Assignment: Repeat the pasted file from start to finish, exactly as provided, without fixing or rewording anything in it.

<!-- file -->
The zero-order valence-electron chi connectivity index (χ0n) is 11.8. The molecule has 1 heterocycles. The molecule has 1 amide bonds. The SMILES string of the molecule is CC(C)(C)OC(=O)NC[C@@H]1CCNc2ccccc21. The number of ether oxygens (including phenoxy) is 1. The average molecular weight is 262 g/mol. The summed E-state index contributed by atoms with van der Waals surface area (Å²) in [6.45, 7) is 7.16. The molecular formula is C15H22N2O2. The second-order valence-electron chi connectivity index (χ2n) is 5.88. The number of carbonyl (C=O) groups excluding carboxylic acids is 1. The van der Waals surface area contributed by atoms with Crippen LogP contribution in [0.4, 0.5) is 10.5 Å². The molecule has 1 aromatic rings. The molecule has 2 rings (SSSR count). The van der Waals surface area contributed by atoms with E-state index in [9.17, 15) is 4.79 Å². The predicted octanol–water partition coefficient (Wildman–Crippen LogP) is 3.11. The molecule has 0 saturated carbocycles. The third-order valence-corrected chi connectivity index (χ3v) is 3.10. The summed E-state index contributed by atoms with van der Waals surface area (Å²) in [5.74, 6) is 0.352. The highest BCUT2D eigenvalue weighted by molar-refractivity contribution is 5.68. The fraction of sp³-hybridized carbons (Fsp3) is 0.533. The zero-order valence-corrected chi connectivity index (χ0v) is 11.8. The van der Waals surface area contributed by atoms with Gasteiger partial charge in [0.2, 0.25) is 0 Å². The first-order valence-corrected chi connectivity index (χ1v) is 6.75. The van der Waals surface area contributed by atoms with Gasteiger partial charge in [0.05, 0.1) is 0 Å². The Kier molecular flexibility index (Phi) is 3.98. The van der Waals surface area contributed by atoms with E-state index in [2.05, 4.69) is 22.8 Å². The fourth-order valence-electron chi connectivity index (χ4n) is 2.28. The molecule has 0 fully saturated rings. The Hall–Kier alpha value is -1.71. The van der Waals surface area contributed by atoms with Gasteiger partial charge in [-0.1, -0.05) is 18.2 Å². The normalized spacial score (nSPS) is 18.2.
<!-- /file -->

The zero-order valence-electron chi connectivity index (χ0n) is 11.8. The molecule has 1 heterocycles. The molecule has 1 amide bonds. The SMILES string of the molecule is CC(C)(C)OC(=O)NC[C@@H]1CCNc2ccccc21. The number of ether oxygens (including phenoxy) is 1. The average molecular weight is 262 g/mol. The summed E-state index contributed by atoms with van der Waals surface area (Å²) in [6.45, 7) is 7.16. The molecular formula is C15H22N2O2. The second-order valence-electron chi connectivity index (χ2n) is 5.88. The number of carbonyl (C=O) groups excluding carboxylic acids is 1. The van der Waals surface area contributed by atoms with Crippen LogP contribution in [0.4, 0.5) is 10.5 Å². The molecule has 1 aromatic rings. The molecule has 2 rings (SSSR count). The van der Waals surface area contributed by atoms with E-state index in [9.17, 15) is 4.79 Å². The predicted octanol–water partition coefficient (Wildman–Crippen LogP) is 3.11. The molecule has 0 saturated carbocycles. The third-order valence-corrected chi connectivity index (χ3v) is 3.10. The summed E-state index contributed by atoms with van der Waals surface area (Å²) in [5.74, 6) is 0.352. The highest BCUT2D eigenvalue weighted by molar-refractivity contribution is 5.68. The fraction of sp³-hybridized carbons (Fsp3) is 0.533. The zero-order valence-corrected chi connectivity index (χ0v) is 11.8. The van der Waals surface area contributed by atoms with Gasteiger partial charge in [0.2, 0.25) is 0 Å². The first-order valence-corrected chi connectivity index (χ1v) is 6.75. The van der Waals surface area contributed by atoms with Gasteiger partial charge in [0.05, 0.1) is 0 Å². The Kier molecular flexibility index (Phi) is 3.98. The van der Waals surface area contributed by atoms with E-state index in [2.05, 4.69) is 22.8 Å². The fourth-order valence-electron chi connectivity index (χ4n) is 2.28. The molecule has 0 fully saturated rings. The Hall–Kier alpha value is -1.71. The van der Waals surface area contributed by atoms with Gasteiger partial charge in [-0.1, -0.05) is 18.2 Å². The normalized spacial score (nSPS) is 18.2.